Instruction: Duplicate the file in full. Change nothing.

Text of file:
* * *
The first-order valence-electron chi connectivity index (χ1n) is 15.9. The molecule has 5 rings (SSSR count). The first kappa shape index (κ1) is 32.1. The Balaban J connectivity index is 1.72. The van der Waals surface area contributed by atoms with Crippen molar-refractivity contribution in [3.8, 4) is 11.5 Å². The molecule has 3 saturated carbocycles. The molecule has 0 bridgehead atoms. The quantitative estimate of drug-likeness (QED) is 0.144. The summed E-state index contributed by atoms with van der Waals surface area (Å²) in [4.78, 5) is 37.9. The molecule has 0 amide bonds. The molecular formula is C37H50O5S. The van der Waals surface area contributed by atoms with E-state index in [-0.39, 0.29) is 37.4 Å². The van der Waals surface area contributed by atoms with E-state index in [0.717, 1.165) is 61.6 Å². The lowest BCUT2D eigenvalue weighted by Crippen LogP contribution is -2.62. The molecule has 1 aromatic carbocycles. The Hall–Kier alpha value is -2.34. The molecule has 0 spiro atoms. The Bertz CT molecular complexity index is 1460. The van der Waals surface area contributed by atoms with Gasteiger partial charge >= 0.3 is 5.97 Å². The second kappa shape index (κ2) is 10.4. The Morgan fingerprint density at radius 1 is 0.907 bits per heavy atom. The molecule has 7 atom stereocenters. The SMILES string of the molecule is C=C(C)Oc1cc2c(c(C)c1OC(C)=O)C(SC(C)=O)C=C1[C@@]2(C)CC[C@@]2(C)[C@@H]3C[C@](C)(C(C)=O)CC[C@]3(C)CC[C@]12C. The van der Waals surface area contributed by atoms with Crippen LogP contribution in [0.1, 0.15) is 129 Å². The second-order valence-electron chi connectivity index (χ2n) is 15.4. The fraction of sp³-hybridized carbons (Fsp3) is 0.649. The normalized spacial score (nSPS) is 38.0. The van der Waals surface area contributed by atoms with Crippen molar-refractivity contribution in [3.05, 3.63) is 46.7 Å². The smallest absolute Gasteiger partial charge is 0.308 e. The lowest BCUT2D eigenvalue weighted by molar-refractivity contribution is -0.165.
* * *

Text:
The first-order valence-electron chi connectivity index (χ1n) is 15.9. The molecule has 5 rings (SSSR count). The first kappa shape index (κ1) is 32.1. The Balaban J connectivity index is 1.72. The van der Waals surface area contributed by atoms with Crippen molar-refractivity contribution in [3.8, 4) is 11.5 Å². The molecule has 3 saturated carbocycles. The molecule has 0 bridgehead atoms. The quantitative estimate of drug-likeness (QED) is 0.144. The summed E-state index contributed by atoms with van der Waals surface area (Å²) in [4.78, 5) is 37.9. The molecule has 0 amide bonds. The molecular formula is C37H50O5S. The van der Waals surface area contributed by atoms with E-state index in [-0.39, 0.29) is 37.4 Å². The van der Waals surface area contributed by atoms with E-state index in [0.717, 1.165) is 61.6 Å². The lowest BCUT2D eigenvalue weighted by Crippen LogP contribution is -2.62. The molecule has 1 aromatic carbocycles. The Hall–Kier alpha value is -2.34. The molecule has 0 spiro atoms. The Bertz CT molecular complexity index is 1460. The van der Waals surface area contributed by atoms with Gasteiger partial charge >= 0.3 is 5.97 Å². The second kappa shape index (κ2) is 10.4. The Morgan fingerprint density at radius 1 is 0.907 bits per heavy atom. The molecule has 7 atom stereocenters. The SMILES string of the molecule is C=C(C)Oc1cc2c(c(C)c1OC(C)=O)C(SC(C)=O)C=C1[C@@]2(C)CC[C@@]2(C)[C@@H]3C[C@](C)(C(C)=O)CC[C@]3(C)CC[C@]12C. The van der Waals surface area contributed by atoms with Crippen LogP contribution in [0.1, 0.15) is 129 Å². The second-order valence-electron chi connectivity index (χ2n) is 15.4. The fraction of sp³-hybridized carbons (Fsp3) is 0.649. The normalized spacial score (nSPS) is 38.0. The van der Waals surface area contributed by atoms with Crippen molar-refractivity contribution in [3.05, 3.63) is 46.7 Å². The smallest absolute Gasteiger partial charge is 0.308 e. The lowest BCUT2D eigenvalue weighted by molar-refractivity contribution is -0.165.